Researchers have developed a new type of neural implant that could restore limb function to amputees and others who have lost the use of their arms or legs.
In a study carried out in rats, researchers from the University of Cambridge used the device to improve the connection between the brain and paralyzed limbs. The device combines flexible electronics and human stem cells—the body’s “reprogrammable” master cells—to better integrate with the nerve and drive limb function.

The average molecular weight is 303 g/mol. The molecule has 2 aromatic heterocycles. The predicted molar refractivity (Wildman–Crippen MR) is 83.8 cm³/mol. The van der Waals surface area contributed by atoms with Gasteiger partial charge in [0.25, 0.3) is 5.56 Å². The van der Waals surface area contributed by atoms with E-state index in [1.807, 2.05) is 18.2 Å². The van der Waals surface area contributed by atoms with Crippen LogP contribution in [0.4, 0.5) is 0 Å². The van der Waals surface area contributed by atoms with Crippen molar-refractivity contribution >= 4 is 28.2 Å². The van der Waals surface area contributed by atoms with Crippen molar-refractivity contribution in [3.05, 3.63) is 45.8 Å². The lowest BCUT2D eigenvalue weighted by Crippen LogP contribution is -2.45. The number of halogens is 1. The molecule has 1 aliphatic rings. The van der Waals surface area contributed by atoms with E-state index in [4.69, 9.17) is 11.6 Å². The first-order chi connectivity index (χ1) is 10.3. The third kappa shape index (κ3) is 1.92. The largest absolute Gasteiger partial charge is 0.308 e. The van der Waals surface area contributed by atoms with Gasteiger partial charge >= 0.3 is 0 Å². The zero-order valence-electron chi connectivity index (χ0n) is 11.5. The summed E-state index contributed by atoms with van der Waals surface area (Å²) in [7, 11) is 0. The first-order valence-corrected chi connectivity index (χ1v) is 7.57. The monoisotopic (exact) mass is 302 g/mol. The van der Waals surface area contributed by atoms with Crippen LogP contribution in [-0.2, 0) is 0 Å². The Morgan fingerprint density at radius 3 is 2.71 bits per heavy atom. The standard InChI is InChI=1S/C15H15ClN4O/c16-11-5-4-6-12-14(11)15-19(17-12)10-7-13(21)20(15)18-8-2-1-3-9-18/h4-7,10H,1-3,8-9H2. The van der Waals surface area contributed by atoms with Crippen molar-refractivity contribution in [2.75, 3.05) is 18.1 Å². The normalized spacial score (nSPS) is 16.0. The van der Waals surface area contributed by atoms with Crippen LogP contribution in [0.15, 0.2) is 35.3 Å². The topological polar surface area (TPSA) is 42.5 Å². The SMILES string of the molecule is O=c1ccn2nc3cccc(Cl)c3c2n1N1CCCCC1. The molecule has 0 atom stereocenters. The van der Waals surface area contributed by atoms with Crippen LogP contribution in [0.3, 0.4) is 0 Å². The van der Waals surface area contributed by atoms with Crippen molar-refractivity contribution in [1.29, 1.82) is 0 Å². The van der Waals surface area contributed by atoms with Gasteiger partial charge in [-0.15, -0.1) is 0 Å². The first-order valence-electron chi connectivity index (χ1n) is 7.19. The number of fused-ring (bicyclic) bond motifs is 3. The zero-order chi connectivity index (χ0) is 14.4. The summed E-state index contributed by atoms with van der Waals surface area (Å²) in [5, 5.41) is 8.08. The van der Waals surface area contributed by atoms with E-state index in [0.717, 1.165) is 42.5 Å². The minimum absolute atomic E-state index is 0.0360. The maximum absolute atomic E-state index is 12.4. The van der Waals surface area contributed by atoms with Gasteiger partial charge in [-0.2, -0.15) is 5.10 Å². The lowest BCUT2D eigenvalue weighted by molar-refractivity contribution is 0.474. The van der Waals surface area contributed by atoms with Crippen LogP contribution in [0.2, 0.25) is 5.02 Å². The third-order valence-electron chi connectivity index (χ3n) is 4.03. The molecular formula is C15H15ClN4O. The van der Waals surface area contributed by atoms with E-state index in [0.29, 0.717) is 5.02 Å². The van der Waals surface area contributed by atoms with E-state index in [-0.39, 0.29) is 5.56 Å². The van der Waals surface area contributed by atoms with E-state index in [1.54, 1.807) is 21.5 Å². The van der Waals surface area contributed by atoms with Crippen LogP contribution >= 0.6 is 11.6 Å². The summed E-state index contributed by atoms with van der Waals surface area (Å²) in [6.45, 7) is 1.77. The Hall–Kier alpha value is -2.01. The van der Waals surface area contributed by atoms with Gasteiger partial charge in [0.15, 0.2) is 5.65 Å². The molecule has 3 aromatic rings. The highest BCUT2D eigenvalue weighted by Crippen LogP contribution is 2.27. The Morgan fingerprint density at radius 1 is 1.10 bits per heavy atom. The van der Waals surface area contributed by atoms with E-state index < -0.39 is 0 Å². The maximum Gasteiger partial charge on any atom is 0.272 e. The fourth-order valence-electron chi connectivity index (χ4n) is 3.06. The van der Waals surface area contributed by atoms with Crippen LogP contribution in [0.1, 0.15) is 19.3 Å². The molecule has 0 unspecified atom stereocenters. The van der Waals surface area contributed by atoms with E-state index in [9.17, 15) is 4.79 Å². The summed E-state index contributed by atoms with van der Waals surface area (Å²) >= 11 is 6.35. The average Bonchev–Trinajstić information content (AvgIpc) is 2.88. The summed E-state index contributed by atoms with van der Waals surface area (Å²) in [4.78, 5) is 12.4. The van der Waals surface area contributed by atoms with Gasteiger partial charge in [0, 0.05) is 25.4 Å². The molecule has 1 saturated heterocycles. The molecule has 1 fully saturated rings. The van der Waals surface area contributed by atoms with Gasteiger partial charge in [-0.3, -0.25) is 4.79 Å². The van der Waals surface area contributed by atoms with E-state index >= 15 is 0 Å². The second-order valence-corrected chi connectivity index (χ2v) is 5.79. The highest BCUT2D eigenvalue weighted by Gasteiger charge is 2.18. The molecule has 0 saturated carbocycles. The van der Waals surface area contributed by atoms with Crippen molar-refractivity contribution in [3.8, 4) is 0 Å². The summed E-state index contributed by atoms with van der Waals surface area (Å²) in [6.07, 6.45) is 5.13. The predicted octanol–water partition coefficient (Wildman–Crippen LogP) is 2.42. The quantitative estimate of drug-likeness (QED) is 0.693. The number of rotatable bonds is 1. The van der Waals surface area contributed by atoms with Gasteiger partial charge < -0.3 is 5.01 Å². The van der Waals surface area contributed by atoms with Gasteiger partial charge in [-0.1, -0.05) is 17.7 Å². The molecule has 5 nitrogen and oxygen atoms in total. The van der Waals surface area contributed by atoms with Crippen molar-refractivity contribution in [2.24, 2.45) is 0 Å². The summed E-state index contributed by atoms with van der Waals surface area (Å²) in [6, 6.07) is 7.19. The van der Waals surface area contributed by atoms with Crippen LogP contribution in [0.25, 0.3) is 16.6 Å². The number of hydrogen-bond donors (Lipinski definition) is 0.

Previous attempts at using neural implants to restore limb function have mostly failed, as scar tissue tends to form around the electrodes over time, impeding the connection between the device and the nerve. By sandwiching a layer of muscle cells reprogrammed from stem cells between the electrodes and the living tissue, the researchers found that the device integrated with the host’s body and the formation of scar tissue was prevented. The cells survived on the electrode for the duration of the 28-day experiment, the first time this has been monitored over such a long period.